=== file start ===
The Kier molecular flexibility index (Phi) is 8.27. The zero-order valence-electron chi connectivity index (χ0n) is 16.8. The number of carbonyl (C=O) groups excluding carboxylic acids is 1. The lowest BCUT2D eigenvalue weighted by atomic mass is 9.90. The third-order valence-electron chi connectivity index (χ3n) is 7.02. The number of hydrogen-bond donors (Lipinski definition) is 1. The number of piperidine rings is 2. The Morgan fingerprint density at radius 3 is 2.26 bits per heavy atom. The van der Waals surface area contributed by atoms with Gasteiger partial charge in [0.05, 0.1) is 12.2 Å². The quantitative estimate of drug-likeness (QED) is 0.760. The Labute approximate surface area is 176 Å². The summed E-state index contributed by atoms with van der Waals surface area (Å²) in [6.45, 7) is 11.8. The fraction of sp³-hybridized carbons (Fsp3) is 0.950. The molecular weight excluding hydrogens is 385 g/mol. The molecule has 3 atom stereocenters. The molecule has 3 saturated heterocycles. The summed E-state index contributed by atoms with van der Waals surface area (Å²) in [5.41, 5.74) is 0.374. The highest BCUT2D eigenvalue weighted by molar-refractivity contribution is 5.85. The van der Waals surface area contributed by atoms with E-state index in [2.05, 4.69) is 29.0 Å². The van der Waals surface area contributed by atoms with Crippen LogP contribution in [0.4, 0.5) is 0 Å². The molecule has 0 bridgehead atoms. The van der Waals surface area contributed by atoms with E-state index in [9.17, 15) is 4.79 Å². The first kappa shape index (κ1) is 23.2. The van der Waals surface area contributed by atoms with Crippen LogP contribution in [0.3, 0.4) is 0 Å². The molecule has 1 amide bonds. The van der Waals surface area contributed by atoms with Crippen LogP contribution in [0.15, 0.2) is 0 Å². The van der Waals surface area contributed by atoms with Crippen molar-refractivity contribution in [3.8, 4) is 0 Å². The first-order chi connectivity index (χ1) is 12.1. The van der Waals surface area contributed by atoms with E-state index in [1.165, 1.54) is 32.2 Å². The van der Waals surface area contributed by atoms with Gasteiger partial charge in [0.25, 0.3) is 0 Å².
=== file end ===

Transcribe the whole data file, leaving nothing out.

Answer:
The Kier molecular flexibility index (Phi) is 8.27. The zero-order valence-electron chi connectivity index (χ0n) is 16.8. The number of carbonyl (C=O) groups excluding carboxylic acids is 1. The lowest BCUT2D eigenvalue weighted by atomic mass is 9.90. The third-order valence-electron chi connectivity index (χ3n) is 7.02. The number of hydrogen-bond donors (Lipinski definition) is 1. The number of piperidine rings is 2. The Morgan fingerprint density at radius 3 is 2.26 bits per heavy atom. The van der Waals surface area contributed by atoms with Gasteiger partial charge in [0.05, 0.1) is 12.2 Å². The quantitative estimate of drug-likeness (QED) is 0.760. The Labute approximate surface area is 176 Å². The summed E-state index contributed by atoms with van der Waals surface area (Å²) in [6.45, 7) is 11.8. The fraction of sp³-hybridized carbons (Fsp3) is 0.950. The molecular weight excluding hydrogens is 385 g/mol. The molecule has 3 atom stereocenters. The molecule has 3 saturated heterocycles. The summed E-state index contributed by atoms with van der Waals surface area (Å²) in [5.41, 5.74) is 0.374. The highest BCUT2D eigenvalue weighted by molar-refractivity contribution is 5.85. The van der Waals surface area contributed by atoms with E-state index in [2.05, 4.69) is 29.0 Å². The van der Waals surface area contributed by atoms with Crippen LogP contribution in [0.4, 0.5) is 0 Å². The molecule has 0 bridgehead atoms. The van der Waals surface area contributed by atoms with E-state index in [9.17, 15) is 4.79 Å². The first kappa shape index (κ1) is 23.2. The van der Waals surface area contributed by atoms with Crippen LogP contribution in [0.3, 0.4) is 0 Å². The molecule has 1 amide bonds. The van der Waals surface area contributed by atoms with Crippen LogP contribution in [0.15, 0.2) is 0 Å². The van der Waals surface area contributed by atoms with Crippen molar-refractivity contribution in [3.8, 4) is 0 Å². The first-order chi connectivity index (χ1) is 12.1. The van der Waals surface area contributed by atoms with E-state index in [1.165, 1.54) is 32.2 Å². The van der Waals surface area contributed by atoms with Gasteiger partial charge in [0.25, 0.3) is 0 Å².